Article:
The Islamic State in Iraq and Al Sham has taken world leaders and policy experts by surprise with its recent victories over the Iraqi army. Over the past two weeks, ISIS forces have managed to take over the cities of Fallujah and Tikrit, as well as Mosul, Iraq’s second most populous city. Given the group’s historical ties to al-Qaeda, and its agenda as explained by its spokesman in this video of creating a merged Islamic state of Iraq and Syria, the victories have led to a great deal of speculation about the degree of danger ISIS poses, both for the people of Iraq and Syria, and the broader world.
But what is ISIS?
ISIS is an Islamist militant group operating within Syria and Iraq. ISIS ideology derives from the radical Sunni Wahhabi sect, an ultra-orthodox branch of Islam that has deep roots in Saudi Arabia, Qatar and the United Arab Emirates. The group was established after the US invasion of Iraq in 2003 and pledged allegiance to al-Qaeda in 2004. Though membership waxed and waned during the Second Gulf War, the outfit has since become the foremost militant group operating within both Iraq and Syria. In February, after an eight-month localised struggle for supremacy, al-Qaeda announced they had cut all ties with ISIS.
ISIS, as is evident from video above, presents itself as a militant voice for Sunni-Muslims, and has been known for its chilling hatred of members of the Shi’a sect of Islam, as well as non-Muslims. ISIS has steadily opposed the authority of Syrian President Bashar al-Assad and Iraqi Prime Minister Nouri al-Maliki, both of whom head predominantly Shi’a governments.
The group has been accused of committing mass atrocities in both Iraq and Syria, allegedly executing opposing forces and civilians by firing squad, beheading, and even, as some evidence indicates, crucifixion. This extremely graphic video purports to show an ISIS gun squad in action.
ISIS paints their battle in Iraq and Syria as a war for the greater good of Sunni Islam. Under current Iraqi Prime Minister Nouri al-Maliki’s Shi’a-dominated government, traditionally Sunni regions of the country have fallen into disrepair, and the country’s military is increasingly stocked with Shi’a soldiers. This is why it is important to remember that the most significant ISIS victories have come in these northern, traditionally Sunni regions. ISIS has not suddenly become an all-conquering power. The governance vacuum in the region, and the Sunni-Shi’a divide, have both contributed to the ease with which victory has been claimed.
Where Does India Fit In?
Security: The first urgent issue the Indian government faces relates to the status of Indian citizens within Iraq. As many as 18,000 Indian workers are in Iraq, with many of them providing manual labour for the country’s construction and oil industries. The Ministry of External Affairs has confirmed that 46 Indian nurses remain in the city of Tikrit, and despite the deteriorating security situation, representatives from the International Red Crescent have confirmed that they are safe and accounted for. The same cannot be said, however, of 40 Indian construction workers who went missing near the city of Mosul, who have yet to be heard from.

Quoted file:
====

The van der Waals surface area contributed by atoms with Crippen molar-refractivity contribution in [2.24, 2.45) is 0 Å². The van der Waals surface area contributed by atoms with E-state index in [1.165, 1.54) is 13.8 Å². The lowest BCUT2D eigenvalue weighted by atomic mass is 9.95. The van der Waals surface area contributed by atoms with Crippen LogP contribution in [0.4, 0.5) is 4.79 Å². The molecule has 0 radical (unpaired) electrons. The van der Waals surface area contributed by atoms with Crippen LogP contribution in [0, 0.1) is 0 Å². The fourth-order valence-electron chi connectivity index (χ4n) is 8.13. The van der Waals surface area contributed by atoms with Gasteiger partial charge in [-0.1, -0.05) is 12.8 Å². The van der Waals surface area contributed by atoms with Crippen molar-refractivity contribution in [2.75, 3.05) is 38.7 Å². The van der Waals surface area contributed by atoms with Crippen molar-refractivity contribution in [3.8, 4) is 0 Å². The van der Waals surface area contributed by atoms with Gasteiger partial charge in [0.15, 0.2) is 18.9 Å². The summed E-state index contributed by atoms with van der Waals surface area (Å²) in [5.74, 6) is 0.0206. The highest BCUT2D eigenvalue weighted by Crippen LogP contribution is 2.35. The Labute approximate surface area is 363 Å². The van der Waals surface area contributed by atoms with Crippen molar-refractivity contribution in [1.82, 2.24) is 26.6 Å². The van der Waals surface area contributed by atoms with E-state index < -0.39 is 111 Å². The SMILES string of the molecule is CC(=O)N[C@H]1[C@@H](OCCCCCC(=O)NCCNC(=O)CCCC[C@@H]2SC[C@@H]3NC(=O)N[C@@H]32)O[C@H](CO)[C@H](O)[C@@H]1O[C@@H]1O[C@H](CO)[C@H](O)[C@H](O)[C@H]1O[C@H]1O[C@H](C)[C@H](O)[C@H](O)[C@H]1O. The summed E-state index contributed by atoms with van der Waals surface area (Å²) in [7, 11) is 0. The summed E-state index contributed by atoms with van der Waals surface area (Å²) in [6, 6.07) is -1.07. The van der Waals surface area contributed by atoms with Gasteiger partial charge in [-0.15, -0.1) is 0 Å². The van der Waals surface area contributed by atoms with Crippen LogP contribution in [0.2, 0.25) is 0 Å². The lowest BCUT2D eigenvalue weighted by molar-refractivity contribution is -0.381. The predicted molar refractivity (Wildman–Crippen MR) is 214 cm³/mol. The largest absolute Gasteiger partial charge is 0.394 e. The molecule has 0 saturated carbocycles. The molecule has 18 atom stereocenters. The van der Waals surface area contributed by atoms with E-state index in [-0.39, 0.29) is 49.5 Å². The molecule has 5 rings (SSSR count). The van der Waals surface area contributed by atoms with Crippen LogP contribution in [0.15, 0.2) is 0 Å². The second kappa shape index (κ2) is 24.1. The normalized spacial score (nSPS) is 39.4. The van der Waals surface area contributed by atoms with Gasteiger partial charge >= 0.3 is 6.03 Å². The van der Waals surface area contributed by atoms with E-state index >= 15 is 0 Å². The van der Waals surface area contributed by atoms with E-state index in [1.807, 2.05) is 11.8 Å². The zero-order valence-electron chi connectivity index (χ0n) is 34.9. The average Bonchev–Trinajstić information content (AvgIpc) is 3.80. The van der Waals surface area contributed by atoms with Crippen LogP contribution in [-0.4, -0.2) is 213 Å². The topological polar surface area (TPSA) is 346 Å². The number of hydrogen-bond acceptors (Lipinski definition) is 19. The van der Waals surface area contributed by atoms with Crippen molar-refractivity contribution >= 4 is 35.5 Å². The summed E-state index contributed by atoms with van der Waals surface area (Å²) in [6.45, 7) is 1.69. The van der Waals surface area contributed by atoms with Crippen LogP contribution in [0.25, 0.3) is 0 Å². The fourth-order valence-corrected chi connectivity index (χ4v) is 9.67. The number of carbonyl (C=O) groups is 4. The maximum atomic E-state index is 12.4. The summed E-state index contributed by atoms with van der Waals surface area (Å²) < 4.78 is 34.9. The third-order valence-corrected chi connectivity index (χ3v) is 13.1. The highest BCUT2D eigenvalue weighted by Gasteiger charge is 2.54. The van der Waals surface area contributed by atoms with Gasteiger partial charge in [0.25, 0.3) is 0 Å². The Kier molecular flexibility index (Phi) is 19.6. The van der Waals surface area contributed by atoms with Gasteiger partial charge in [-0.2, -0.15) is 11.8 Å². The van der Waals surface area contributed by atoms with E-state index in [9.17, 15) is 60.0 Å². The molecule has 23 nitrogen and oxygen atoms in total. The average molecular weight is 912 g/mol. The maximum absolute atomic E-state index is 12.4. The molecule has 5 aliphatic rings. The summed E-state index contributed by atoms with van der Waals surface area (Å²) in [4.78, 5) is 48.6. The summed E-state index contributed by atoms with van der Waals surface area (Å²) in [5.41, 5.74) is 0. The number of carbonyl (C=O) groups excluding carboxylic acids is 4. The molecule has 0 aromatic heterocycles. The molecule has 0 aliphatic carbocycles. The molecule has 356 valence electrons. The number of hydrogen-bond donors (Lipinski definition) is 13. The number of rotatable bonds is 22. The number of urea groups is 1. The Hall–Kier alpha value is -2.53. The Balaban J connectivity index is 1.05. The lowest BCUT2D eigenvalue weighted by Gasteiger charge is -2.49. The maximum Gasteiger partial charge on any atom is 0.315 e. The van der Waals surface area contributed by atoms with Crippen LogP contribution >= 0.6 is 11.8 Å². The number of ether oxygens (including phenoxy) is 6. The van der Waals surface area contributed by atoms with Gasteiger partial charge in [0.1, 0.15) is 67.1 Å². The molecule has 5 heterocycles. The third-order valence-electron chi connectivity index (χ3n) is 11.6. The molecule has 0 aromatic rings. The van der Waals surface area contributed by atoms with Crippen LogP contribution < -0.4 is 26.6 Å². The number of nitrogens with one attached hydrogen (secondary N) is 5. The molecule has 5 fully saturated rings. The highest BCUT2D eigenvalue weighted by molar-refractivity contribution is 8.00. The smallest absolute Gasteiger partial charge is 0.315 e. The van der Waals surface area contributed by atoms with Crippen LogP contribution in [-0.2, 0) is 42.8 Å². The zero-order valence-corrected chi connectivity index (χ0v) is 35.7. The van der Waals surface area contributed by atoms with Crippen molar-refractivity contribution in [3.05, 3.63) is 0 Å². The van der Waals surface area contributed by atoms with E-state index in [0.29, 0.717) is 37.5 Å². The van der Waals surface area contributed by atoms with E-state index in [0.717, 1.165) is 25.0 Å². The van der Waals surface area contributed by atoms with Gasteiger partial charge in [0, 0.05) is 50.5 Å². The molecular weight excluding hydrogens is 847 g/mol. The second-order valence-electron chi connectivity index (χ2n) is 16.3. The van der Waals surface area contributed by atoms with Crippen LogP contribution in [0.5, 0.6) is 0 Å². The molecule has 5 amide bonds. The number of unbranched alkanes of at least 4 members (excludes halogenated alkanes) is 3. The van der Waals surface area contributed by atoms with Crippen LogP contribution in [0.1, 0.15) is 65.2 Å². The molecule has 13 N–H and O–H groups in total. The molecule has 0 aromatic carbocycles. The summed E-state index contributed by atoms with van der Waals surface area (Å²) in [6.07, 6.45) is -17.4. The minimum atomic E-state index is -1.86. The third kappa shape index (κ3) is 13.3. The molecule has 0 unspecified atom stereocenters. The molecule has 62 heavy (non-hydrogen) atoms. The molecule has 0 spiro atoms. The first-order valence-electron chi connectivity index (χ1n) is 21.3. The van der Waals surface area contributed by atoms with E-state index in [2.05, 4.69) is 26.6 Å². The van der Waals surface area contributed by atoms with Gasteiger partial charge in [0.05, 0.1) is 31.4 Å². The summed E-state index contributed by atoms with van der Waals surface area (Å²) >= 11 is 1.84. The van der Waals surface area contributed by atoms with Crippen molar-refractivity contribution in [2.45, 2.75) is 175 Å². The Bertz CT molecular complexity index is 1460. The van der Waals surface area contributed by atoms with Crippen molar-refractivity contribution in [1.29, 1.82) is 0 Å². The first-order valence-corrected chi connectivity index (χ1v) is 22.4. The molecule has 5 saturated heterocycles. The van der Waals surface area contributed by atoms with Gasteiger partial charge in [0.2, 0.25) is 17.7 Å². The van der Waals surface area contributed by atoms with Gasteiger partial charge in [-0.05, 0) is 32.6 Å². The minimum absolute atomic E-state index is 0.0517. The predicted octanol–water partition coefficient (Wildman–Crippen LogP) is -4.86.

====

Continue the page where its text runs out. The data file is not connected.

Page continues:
Economy: On Tuesday, Reserve Bank of India governor Raghuram Rajan stated that the Reserve Bank was carefully monitoring the situation in Iraq to gauge the impact it would have on oil imports. With India importing more than 500,000 barrels of oil per day from Iraq, political instability there directly affects the price index and the Indian economy.
Contagion The rise of ISIS also leaves India with a potentially vexing security problem. The spectre of what could be broadly termed Islamist terrorism could send reverberations through West Asia and the Indian subcontinent.
While ISIS operates as a distinct organisation, its international affiliates have drawn steady example from its acts, as can be surmised from the Chechen, Afghan, and Pakistani fighters within the group. In fact, al-Qaeda’s media arm, al Sahab, released a video in Urdu last Friday in which they called upon Muslims in Pakistan and India to follow the example of their “brothers” in Syria and Iraq. The video includes statements by Maulana Asim Umar, one of al-Qaeda’s Pakistani propagandists, in which he refers directly to the situation of Muslims in Kashmir, and speaks of one day flying the flag of Islam above the Red Fort, in New Delhi.
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